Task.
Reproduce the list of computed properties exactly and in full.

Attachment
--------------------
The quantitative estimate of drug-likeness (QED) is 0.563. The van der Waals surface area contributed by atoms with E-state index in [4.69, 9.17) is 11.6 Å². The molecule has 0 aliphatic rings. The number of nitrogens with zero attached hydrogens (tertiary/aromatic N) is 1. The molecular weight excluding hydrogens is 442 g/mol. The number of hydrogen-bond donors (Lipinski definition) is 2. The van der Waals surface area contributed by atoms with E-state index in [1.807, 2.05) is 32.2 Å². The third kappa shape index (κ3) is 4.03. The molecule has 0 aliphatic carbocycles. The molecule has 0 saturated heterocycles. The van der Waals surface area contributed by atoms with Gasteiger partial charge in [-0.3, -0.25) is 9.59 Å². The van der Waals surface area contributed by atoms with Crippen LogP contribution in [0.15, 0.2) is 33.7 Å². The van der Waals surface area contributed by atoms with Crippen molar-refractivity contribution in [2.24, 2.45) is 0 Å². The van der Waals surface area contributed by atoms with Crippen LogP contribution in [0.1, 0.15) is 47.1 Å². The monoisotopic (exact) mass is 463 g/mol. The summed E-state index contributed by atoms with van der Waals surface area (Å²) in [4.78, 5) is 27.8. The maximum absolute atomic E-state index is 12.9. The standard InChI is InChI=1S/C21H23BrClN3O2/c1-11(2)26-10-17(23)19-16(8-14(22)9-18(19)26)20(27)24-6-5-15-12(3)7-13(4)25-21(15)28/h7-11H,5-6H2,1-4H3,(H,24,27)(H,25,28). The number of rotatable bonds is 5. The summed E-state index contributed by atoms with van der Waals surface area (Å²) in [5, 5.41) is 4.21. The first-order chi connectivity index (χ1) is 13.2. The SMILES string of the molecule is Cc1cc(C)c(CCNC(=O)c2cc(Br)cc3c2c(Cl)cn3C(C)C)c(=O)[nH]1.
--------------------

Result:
The quantitative estimate of drug-likeness (QED) is 0.563. The van der Waals surface area contributed by atoms with E-state index in [4.69, 9.17) is 11.6 Å². The molecule has 0 aliphatic rings. The number of nitrogens with zero attached hydrogens (tertiary/aromatic N) is 1. The molecular weight excluding hydrogens is 442 g/mol. The number of hydrogen-bond donors (Lipinski definition) is 2. The van der Waals surface area contributed by atoms with E-state index in [1.807, 2.05) is 32.2 Å². The third kappa shape index (κ3) is 4.03. The molecule has 0 aliphatic carbocycles. The molecule has 0 saturated heterocycles. The van der Waals surface area contributed by atoms with Gasteiger partial charge in [-0.3, -0.25) is 9.59 Å². The van der Waals surface area contributed by atoms with Crippen LogP contribution in [0.15, 0.2) is 33.7 Å². The van der Waals surface area contributed by atoms with Crippen molar-refractivity contribution in [2.24, 2.45) is 0 Å². The van der Waals surface area contributed by atoms with Crippen LogP contribution in [0.1, 0.15) is 47.1 Å². The monoisotopic (exact) mass is 463 g/mol. The summed E-state index contributed by atoms with van der Waals surface area (Å²) in [4.78, 5) is 27.8. The maximum absolute atomic E-state index is 12.9. The standard InChI is InChI=1S/C21H23BrClN3O2/c1-11(2)26-10-17(23)19-16(8-14(22)9-18(19)26)20(27)24-6-5-15-12(3)7-13(4)25-21(15)28/h7-11H,5-6H2,1-4H3,(H,24,27)(H,25,28). The number of rotatable bonds is 5. The summed E-state index contributed by atoms with van der Waals surface area (Å²) in [5, 5.41) is 4.21. The first-order chi connectivity index (χ1) is 13.2. The SMILES string of the molecule is Cc1cc(C)c(CCNC(=O)c2cc(Br)cc3c2c(Cl)cn3C(C)C)c(=O)[nH]1.